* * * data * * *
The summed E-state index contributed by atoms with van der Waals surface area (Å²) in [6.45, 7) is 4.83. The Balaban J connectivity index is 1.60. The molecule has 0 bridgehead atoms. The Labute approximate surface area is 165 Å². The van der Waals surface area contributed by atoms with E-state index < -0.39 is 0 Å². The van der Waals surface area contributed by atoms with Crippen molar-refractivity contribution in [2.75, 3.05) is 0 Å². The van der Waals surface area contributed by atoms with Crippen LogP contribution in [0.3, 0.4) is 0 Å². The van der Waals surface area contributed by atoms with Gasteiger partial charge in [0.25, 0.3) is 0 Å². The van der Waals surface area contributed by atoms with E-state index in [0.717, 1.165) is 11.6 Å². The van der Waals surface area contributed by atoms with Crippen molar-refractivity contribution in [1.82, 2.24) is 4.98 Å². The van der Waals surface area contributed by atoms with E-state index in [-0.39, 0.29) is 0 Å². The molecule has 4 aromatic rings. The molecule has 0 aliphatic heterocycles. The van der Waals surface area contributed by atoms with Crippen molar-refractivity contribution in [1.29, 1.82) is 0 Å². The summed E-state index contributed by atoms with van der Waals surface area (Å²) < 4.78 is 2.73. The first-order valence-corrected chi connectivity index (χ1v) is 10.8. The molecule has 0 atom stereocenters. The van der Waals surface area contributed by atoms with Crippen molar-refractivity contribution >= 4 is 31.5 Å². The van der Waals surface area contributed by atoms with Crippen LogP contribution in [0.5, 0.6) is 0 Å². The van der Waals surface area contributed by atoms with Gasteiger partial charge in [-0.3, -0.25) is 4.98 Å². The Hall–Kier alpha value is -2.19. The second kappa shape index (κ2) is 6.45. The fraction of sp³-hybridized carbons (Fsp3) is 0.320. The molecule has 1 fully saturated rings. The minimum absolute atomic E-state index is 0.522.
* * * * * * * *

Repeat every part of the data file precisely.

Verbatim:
The summed E-state index contributed by atoms with van der Waals surface area (Å²) in [6.45, 7) is 4.83. The Balaban J connectivity index is 1.60. The molecule has 0 bridgehead atoms. The Labute approximate surface area is 165 Å². The van der Waals surface area contributed by atoms with E-state index < -0.39 is 0 Å². The van der Waals surface area contributed by atoms with Crippen molar-refractivity contribution in [2.75, 3.05) is 0 Å². The van der Waals surface area contributed by atoms with Crippen LogP contribution in [0.3, 0.4) is 0 Å². The van der Waals surface area contributed by atoms with Gasteiger partial charge in [0.25, 0.3) is 0 Å². The van der Waals surface area contributed by atoms with E-state index in [0.717, 1.165) is 11.6 Å². The van der Waals surface area contributed by atoms with Crippen molar-refractivity contribution in [1.82, 2.24) is 4.98 Å². The van der Waals surface area contributed by atoms with E-state index in [-0.39, 0.29) is 0 Å². The molecule has 4 aromatic rings. The molecule has 0 aliphatic heterocycles. The van der Waals surface area contributed by atoms with Crippen molar-refractivity contribution in [1.29, 1.82) is 0 Å². The summed E-state index contributed by atoms with van der Waals surface area (Å²) < 4.78 is 2.73. The first-order valence-corrected chi connectivity index (χ1v) is 10.8. The molecule has 0 atom stereocenters. The van der Waals surface area contributed by atoms with Crippen molar-refractivity contribution >= 4 is 31.5 Å². The van der Waals surface area contributed by atoms with Crippen LogP contribution in [0.5, 0.6) is 0 Å². The van der Waals surface area contributed by atoms with Gasteiger partial charge in [-0.3, -0.25) is 4.98 Å². The Hall–Kier alpha value is -2.19. The second kappa shape index (κ2) is 6.45. The fraction of sp³-hybridized carbons (Fsp3) is 0.320. The molecule has 1 fully saturated rings. The minimum absolute atomic E-state index is 0.522.